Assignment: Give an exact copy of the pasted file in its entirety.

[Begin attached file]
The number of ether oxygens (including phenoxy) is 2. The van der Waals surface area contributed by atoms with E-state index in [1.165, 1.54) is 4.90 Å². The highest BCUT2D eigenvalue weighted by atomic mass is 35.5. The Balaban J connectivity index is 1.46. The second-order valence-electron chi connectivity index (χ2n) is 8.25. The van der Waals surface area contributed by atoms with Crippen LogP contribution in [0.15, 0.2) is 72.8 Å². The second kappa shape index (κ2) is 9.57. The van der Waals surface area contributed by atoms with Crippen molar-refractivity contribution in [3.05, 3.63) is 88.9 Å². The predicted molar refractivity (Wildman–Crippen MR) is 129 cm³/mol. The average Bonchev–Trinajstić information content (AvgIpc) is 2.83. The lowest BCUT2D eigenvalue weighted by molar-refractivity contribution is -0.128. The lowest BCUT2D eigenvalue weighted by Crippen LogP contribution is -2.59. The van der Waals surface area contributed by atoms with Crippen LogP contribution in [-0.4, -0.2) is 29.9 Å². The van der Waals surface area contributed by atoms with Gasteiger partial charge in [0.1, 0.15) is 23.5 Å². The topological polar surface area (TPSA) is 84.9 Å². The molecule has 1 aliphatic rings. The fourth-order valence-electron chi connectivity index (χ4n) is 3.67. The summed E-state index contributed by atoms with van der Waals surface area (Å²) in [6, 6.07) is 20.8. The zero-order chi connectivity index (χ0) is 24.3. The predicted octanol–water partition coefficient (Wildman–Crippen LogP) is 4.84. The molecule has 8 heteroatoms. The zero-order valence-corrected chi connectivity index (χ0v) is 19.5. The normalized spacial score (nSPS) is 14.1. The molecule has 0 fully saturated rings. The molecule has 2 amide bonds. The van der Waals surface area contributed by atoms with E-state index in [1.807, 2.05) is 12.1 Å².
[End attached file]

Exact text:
The number of ether oxygens (including phenoxy) is 2. The van der Waals surface area contributed by atoms with E-state index in [1.165, 1.54) is 4.90 Å². The highest BCUT2D eigenvalue weighted by atomic mass is 35.5. The Balaban J connectivity index is 1.46. The second-order valence-electron chi connectivity index (χ2n) is 8.25. The van der Waals surface area contributed by atoms with Crippen LogP contribution in [0.15, 0.2) is 72.8 Å². The second kappa shape index (κ2) is 9.57. The van der Waals surface area contributed by atoms with Crippen molar-refractivity contribution in [3.05, 3.63) is 88.9 Å². The predicted molar refractivity (Wildman–Crippen MR) is 129 cm³/mol. The average Bonchev–Trinajstić information content (AvgIpc) is 2.83. The lowest BCUT2D eigenvalue weighted by molar-refractivity contribution is -0.128. The lowest BCUT2D eigenvalue weighted by Crippen LogP contribution is -2.59. The van der Waals surface area contributed by atoms with Crippen LogP contribution in [-0.4, -0.2) is 29.9 Å². The van der Waals surface area contributed by atoms with Gasteiger partial charge in [0.1, 0.15) is 23.5 Å². The topological polar surface area (TPSA) is 84.9 Å². The molecule has 1 aliphatic rings. The fourth-order valence-electron chi connectivity index (χ4n) is 3.67. The summed E-state index contributed by atoms with van der Waals surface area (Å²) in [6, 6.07) is 20.8. The zero-order chi connectivity index (χ0) is 24.3. The predicted octanol–water partition coefficient (Wildman–Crippen LogP) is 4.84. The molecule has 8 heteroatoms. The zero-order valence-corrected chi connectivity index (χ0v) is 19.5. The normalized spacial score (nSPS) is 14.1. The molecule has 0 fully saturated rings. The molecule has 2 amide bonds. The van der Waals surface area contributed by atoms with E-state index in [1.807, 2.05) is 12.1 Å².